“I’m a relatively young mother-in-law, just 36 years old. I had my children at a young age, and I’ve been fortunate that my husband’s successful career allows me to be a stay-at-home mom. After my kids grew up a bit, my husband and I decided I would focus on homemaking and community involvement,” Susan shared with us.

I actively dislike my daughter-in-law.

Now, my oldest son, who is 23, recently got married, and I was initially excited until I met his wife, Carla. She’s a very business-oriented person, quite blunt, and to be honest, I find it hard to connect with her. Despite my personal feelings, I’ve been trying to be polite for the sake of my son.

There have been a few instances that bothered me, like when I hosted a dinner party, and she only thanked my husband for the delicious meal, as if I didn’t have any part in it. She also belittled my hobbies, suggesting that they’re not important because they don’t bring in money.

I’ve tried addressing these issues with both my son and her to clear the air.

During a gathering at my place last night, I spent hours preparing a homemade meal, pouring my heart into every dish. Yet, while I was in the kitchen, she made a cutting remark about how it’s no surprise I can cook, insinuating that I don’t have anything better to do with my time. The other day too when I showcased my latest artwork, and while I was explaining my creative process, she made a snide remark about how I must have a lot of free time since I’m always indulging in hobbies.

That comment especially was like a slap in the face. I couldn’t hold back anymore and told her she either respects me or gets out of my house. Despite her shock, she didn’t change her behavior, so I had no choice but to ask her to leave. Now, my son is livid with me, and we ended up having a heated argument over the whole ordeal.

Now, I’m seeking an outside opinion. Did I handle this situation correctly, or am I the one at fault here? Am I a bad MIL for demanding respect from my daughter-in-law, and if she can’t give it, is it justified to ask her to leave?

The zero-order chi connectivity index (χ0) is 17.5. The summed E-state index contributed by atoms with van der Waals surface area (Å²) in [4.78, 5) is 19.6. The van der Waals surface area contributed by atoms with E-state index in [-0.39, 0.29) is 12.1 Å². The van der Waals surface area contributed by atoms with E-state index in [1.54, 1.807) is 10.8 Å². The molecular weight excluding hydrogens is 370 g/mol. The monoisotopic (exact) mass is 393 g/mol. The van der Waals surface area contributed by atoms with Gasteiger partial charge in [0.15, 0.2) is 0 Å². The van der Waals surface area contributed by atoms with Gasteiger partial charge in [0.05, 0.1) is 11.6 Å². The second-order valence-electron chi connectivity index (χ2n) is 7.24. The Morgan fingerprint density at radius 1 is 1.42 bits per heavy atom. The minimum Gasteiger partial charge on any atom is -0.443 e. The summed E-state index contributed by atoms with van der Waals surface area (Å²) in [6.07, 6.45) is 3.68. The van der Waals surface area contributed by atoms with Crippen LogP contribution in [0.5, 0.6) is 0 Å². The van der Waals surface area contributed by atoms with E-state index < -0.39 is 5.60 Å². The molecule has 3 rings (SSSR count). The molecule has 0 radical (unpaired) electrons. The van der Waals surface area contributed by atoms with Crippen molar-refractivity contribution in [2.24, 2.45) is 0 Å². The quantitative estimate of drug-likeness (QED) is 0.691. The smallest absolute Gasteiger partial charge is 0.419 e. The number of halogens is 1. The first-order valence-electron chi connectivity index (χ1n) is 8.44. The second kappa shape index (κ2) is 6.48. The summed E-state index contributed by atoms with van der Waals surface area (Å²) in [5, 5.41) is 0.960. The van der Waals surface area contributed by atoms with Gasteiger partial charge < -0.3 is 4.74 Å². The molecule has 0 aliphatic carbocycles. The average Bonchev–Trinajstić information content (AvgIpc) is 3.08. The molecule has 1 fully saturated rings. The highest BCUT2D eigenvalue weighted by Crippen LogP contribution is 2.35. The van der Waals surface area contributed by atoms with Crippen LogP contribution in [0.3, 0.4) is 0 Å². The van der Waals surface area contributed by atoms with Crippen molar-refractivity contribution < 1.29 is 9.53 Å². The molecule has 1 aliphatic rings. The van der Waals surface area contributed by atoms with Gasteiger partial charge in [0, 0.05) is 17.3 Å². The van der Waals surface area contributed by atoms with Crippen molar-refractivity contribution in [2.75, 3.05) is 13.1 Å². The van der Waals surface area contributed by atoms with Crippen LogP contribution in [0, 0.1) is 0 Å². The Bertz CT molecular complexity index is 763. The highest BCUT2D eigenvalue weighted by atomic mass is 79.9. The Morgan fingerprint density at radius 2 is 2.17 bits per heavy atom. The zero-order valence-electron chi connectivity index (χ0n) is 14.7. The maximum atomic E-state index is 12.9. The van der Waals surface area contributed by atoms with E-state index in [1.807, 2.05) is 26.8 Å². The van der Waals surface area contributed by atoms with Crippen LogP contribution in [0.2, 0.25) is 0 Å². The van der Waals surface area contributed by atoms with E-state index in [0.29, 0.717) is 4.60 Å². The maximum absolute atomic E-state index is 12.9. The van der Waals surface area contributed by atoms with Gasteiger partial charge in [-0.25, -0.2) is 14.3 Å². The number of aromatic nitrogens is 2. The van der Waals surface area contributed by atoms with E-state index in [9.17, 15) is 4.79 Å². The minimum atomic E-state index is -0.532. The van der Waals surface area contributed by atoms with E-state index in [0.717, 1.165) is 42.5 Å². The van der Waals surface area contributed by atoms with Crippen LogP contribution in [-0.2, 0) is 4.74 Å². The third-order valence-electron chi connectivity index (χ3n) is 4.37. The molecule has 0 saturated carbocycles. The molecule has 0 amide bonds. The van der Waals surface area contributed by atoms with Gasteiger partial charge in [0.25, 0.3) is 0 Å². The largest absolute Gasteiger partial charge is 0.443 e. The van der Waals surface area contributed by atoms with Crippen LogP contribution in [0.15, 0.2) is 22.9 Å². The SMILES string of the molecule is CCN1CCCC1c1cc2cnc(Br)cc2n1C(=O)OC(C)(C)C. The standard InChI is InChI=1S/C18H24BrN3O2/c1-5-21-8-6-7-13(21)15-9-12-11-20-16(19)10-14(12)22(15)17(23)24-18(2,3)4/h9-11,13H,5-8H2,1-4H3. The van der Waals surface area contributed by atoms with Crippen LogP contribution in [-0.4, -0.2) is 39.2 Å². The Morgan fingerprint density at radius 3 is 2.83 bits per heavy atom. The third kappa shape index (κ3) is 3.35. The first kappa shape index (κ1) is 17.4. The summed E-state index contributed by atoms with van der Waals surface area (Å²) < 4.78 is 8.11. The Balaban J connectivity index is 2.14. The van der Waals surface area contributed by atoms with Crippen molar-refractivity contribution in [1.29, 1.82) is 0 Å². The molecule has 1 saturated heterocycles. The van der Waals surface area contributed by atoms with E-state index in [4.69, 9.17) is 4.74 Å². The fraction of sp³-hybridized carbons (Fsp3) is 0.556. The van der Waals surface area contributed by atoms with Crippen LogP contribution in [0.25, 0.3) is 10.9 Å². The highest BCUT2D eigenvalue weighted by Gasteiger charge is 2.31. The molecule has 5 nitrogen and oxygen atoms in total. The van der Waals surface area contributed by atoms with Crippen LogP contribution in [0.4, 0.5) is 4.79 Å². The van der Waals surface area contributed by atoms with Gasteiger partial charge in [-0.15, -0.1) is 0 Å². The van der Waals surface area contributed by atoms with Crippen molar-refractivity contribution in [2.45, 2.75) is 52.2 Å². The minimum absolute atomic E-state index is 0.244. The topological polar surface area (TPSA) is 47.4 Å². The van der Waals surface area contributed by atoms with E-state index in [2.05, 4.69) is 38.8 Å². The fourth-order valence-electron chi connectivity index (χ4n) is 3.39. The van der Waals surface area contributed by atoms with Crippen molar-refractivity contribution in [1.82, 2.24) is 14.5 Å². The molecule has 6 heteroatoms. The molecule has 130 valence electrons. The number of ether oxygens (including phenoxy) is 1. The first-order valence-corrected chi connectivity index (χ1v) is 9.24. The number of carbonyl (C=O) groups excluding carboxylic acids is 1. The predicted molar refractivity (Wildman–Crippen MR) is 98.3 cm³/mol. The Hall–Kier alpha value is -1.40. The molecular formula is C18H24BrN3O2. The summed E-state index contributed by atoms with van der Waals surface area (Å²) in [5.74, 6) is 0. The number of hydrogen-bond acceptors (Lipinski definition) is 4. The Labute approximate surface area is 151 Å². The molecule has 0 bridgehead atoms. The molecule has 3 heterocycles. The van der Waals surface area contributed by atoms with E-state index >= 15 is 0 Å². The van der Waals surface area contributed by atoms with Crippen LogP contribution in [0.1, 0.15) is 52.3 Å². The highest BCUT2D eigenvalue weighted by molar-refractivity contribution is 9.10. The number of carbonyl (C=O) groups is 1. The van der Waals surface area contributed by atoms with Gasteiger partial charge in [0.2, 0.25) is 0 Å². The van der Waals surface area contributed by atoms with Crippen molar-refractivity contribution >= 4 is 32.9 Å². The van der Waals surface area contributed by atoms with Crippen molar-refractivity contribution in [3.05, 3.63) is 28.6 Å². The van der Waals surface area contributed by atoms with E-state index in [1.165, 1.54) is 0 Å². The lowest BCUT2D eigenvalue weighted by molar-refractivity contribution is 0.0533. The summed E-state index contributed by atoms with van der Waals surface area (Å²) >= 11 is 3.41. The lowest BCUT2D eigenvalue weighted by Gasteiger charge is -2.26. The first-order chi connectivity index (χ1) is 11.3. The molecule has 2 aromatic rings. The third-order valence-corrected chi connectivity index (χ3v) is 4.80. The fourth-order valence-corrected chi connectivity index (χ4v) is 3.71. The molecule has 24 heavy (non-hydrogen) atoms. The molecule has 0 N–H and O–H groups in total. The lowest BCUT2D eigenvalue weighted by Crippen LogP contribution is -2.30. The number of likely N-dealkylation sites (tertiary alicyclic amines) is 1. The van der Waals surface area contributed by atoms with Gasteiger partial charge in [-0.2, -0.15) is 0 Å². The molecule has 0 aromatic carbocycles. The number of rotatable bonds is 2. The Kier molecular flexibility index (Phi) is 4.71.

Advice from Bright Side

Yes, you over-reacted to a socially awkward jealous shrew. Grow up, tell her you don’t appreciate her little jealous barbs then ignore her.

Hi Susan! We appreciate you sharing your story with us here at Bright Side! We understand things are a bit chaotic for you. Here’s what we suggest:
  • Open Communication: Try having an open and honest conversation with your daughter-in-law. Share your feelings and concerns about the comments and behaviors that have been bothering you. A heart-to-heart talk can help both of you understand each other better.
  • Find Common Ground: Discover shared interests or common ground that can bring you closer. Whether it’s a hobby, a shared goal, or simply spending quality time together, finding commonality can help build a stronger connection.
  • Set Boundaries: Clearly communicate your expectations and boundaries in a respectful manner. Let her know what behavior is unacceptable and how it affects you. Establishing clear boundaries can create a more harmonious relationship.
  • Family Counseling: Consider involving a neutral third party, such as a family counselor, to facilitate communication and provide guidance. Professional help can be beneficial in resolving conflicts and improving understanding within the family dynamic.
  • Empathy and Understanding: Try to understand her perspective and motivations. People often have different ways of expressing themselves, and by understanding her background and experiences, you might gain insights into her behavior.
  • Lead by Example: Demonstrate the values you believe in through your actions. Show kindness, understanding, and patience. Leading by example can create a positive environment and inspire others to follow suit.

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